Pediatric Vaccine Administration
Sustaining an Improved Process in a Primary Care Setting
Background: Pediatric vaccine errors may lead to patient harm, including unknown disease vulnerability requiring costly revaccination.
Local Problem: Pediatric vaccine administration errors (expired and wrong vaccine) in a Federally Qualified Health Center prompted a root cause analysis. System and human factors issues were identified, including a variable and complex administration process; multiple administering staff (medical assistants, registered nurses, nurse practitioners); competency training gaps; and storage opportunities driving error.
Methods: Using Plan-Do-Study-Act cycles, the administration process and storage system were improved.
Interventions: A simplified and standardized pediatric vaccine administration process was implemented. Administering staff completed 10 hours of education and competency training. Audits with feedback were conducted to monitor process behaviors linked to achieving the five rights of medication administration.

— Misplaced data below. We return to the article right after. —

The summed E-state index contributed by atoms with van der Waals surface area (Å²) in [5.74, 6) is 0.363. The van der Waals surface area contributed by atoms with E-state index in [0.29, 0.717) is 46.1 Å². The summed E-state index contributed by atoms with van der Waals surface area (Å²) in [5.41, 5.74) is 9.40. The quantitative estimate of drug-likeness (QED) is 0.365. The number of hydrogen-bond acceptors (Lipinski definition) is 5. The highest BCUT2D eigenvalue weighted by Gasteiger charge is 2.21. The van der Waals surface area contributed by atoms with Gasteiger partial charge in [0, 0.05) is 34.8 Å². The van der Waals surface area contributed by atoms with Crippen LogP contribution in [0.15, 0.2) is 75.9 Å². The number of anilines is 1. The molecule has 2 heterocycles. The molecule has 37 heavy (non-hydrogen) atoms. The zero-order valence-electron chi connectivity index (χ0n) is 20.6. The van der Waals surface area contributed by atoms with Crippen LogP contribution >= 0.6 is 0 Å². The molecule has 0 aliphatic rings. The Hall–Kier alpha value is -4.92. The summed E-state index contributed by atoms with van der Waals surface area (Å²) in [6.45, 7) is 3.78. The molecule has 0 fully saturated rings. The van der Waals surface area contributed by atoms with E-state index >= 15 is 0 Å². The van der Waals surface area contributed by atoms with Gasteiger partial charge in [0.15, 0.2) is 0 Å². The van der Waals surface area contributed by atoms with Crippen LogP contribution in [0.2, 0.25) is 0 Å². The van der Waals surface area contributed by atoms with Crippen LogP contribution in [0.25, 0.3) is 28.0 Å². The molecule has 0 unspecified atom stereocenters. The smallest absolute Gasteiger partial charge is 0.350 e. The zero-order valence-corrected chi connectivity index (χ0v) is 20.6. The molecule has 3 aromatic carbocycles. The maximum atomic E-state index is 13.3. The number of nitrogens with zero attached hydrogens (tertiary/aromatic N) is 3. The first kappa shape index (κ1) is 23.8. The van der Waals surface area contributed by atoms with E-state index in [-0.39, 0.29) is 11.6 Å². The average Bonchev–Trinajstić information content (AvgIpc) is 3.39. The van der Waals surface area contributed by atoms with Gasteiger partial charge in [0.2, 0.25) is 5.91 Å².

Results: Twenty-four audits were conducted over a six-month period after implementation to monitor steps in the process. Early post-implementation analysis revealed performance variability and additional improvement activities were deployed. Behaviors have improved over time and are nearing consistent performance and no reported vaccine errors.
Conclusions: Continuous analysis and improvement are needed to sustain safe practice until behaviors to achieve the five rights are normalized and impact patient outcomes.
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